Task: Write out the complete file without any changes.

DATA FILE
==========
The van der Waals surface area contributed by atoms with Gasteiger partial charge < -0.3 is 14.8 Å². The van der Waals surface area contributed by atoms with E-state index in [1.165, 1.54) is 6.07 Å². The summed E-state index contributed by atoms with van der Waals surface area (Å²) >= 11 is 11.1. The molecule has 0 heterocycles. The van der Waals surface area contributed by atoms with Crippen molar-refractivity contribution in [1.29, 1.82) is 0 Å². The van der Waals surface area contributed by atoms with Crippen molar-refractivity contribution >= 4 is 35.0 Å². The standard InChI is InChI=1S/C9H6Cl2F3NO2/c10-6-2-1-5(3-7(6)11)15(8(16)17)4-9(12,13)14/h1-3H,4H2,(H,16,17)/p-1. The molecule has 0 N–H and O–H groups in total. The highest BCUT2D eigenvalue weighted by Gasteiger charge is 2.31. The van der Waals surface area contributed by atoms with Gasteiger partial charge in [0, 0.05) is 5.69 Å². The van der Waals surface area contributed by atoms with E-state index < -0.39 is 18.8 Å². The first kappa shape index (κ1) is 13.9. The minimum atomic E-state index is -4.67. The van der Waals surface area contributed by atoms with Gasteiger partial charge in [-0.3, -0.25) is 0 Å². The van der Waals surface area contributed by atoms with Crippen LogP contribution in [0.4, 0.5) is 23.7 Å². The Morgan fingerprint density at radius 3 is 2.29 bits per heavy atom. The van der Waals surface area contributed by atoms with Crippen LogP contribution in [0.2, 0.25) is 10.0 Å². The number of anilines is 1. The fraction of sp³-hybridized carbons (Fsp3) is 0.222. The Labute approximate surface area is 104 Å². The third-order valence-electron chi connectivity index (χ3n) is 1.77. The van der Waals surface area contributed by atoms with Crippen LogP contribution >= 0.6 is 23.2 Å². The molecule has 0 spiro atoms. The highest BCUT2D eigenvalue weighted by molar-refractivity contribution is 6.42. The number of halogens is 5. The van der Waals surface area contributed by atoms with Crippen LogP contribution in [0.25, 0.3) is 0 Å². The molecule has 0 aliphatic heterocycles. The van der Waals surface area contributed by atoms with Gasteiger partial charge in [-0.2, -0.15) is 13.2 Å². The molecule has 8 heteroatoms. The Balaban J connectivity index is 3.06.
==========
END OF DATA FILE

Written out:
The van der Waals surface area contributed by atoms with Gasteiger partial charge < -0.3 is 14.8 Å². The van der Waals surface area contributed by atoms with E-state index in [1.165, 1.54) is 6.07 Å². The summed E-state index contributed by atoms with van der Waals surface area (Å²) >= 11 is 11.1. The molecule has 0 heterocycles. The van der Waals surface area contributed by atoms with Crippen molar-refractivity contribution in [1.29, 1.82) is 0 Å². The van der Waals surface area contributed by atoms with Crippen molar-refractivity contribution >= 4 is 35.0 Å². The standard InChI is InChI=1S/C9H6Cl2F3NO2/c10-6-2-1-5(3-7(6)11)15(8(16)17)4-9(12,13)14/h1-3H,4H2,(H,16,17)/p-1. The molecule has 0 N–H and O–H groups in total. The highest BCUT2D eigenvalue weighted by Gasteiger charge is 2.31. The van der Waals surface area contributed by atoms with Gasteiger partial charge in [0, 0.05) is 5.69 Å². The van der Waals surface area contributed by atoms with E-state index < -0.39 is 18.8 Å². The first kappa shape index (κ1) is 13.9. The minimum atomic E-state index is -4.67. The van der Waals surface area contributed by atoms with Gasteiger partial charge in [-0.3, -0.25) is 0 Å². The van der Waals surface area contributed by atoms with Crippen LogP contribution in [0.4, 0.5) is 23.7 Å². The Morgan fingerprint density at radius 3 is 2.29 bits per heavy atom. The van der Waals surface area contributed by atoms with Crippen LogP contribution in [0.2, 0.25) is 10.0 Å². The number of anilines is 1. The fraction of sp³-hybridized carbons (Fsp3) is 0.222. The Labute approximate surface area is 104 Å². The third-order valence-electron chi connectivity index (χ3n) is 1.77. The van der Waals surface area contributed by atoms with Crippen LogP contribution >= 0.6 is 23.2 Å². The molecule has 0 spiro atoms. The highest BCUT2D eigenvalue weighted by molar-refractivity contribution is 6.42. The number of halogens is 5. The van der Waals surface area contributed by atoms with Crippen LogP contribution in [0.25, 0.3) is 0 Å². The molecule has 0 aliphatic heterocycles. The van der Waals surface area contributed by atoms with Gasteiger partial charge in [-0.2, -0.15) is 13.2 Å². The molecule has 8 heteroatoms. The Balaban J connectivity index is 3.06.